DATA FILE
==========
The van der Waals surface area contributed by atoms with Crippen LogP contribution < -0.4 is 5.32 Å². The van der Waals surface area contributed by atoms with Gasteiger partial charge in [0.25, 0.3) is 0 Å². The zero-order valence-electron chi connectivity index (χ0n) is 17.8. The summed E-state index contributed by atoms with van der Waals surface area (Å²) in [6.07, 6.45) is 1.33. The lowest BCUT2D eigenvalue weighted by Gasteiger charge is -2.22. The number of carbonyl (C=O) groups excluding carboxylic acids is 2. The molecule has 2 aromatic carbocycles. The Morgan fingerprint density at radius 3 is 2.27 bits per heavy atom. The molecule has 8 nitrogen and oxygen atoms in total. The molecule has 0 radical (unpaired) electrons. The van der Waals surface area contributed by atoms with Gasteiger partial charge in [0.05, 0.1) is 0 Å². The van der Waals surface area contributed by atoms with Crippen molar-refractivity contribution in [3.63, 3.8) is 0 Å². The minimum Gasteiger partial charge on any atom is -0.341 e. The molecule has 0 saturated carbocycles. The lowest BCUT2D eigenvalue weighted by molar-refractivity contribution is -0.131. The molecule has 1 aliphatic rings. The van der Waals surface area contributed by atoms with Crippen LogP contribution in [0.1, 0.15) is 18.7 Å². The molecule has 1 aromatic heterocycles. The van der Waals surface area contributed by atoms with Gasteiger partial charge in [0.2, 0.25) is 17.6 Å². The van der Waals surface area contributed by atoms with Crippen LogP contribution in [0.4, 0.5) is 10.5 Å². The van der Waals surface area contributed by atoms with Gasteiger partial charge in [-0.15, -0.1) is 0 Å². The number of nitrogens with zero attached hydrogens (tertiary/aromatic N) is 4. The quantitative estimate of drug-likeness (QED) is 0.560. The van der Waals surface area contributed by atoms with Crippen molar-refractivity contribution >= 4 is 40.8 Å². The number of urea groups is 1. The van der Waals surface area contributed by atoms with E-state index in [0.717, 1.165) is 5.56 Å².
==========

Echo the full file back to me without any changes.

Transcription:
The van der Waals surface area contributed by atoms with Crippen LogP contribution < -0.4 is 5.32 Å². The van der Waals surface area contributed by atoms with Gasteiger partial charge in [0.25, 0.3) is 0 Å². The zero-order valence-electron chi connectivity index (χ0n) is 17.8. The summed E-state index contributed by atoms with van der Waals surface area (Å²) in [6.07, 6.45) is 1.33. The lowest BCUT2D eigenvalue weighted by Gasteiger charge is -2.22. The number of carbonyl (C=O) groups excluding carboxylic acids is 2. The molecule has 2 aromatic carbocycles. The Morgan fingerprint density at radius 3 is 2.27 bits per heavy atom. The molecule has 8 nitrogen and oxygen atoms in total. The molecule has 0 radical (unpaired) electrons. The van der Waals surface area contributed by atoms with Gasteiger partial charge in [0.05, 0.1) is 0 Å². The van der Waals surface area contributed by atoms with Crippen molar-refractivity contribution in [3.63, 3.8) is 0 Å². The minimum Gasteiger partial charge on any atom is -0.341 e. The molecule has 0 saturated carbocycles. The lowest BCUT2D eigenvalue weighted by molar-refractivity contribution is -0.131. The molecule has 1 aliphatic rings. The van der Waals surface area contributed by atoms with Crippen LogP contribution in [0.1, 0.15) is 18.7 Å². The molecule has 1 aromatic heterocycles. The van der Waals surface area contributed by atoms with Gasteiger partial charge in [0.2, 0.25) is 17.6 Å². The van der Waals surface area contributed by atoms with Crippen LogP contribution in [0.4, 0.5) is 10.5 Å². The van der Waals surface area contributed by atoms with Gasteiger partial charge in [-0.15, -0.1) is 0 Å². The number of nitrogens with zero attached hydrogens (tertiary/aromatic N) is 4. The quantitative estimate of drug-likeness (QED) is 0.560. The van der Waals surface area contributed by atoms with Crippen molar-refractivity contribution >= 4 is 40.8 Å². The number of urea groups is 1. The van der Waals surface area contributed by atoms with E-state index in [0.717, 1.165) is 5.56 Å².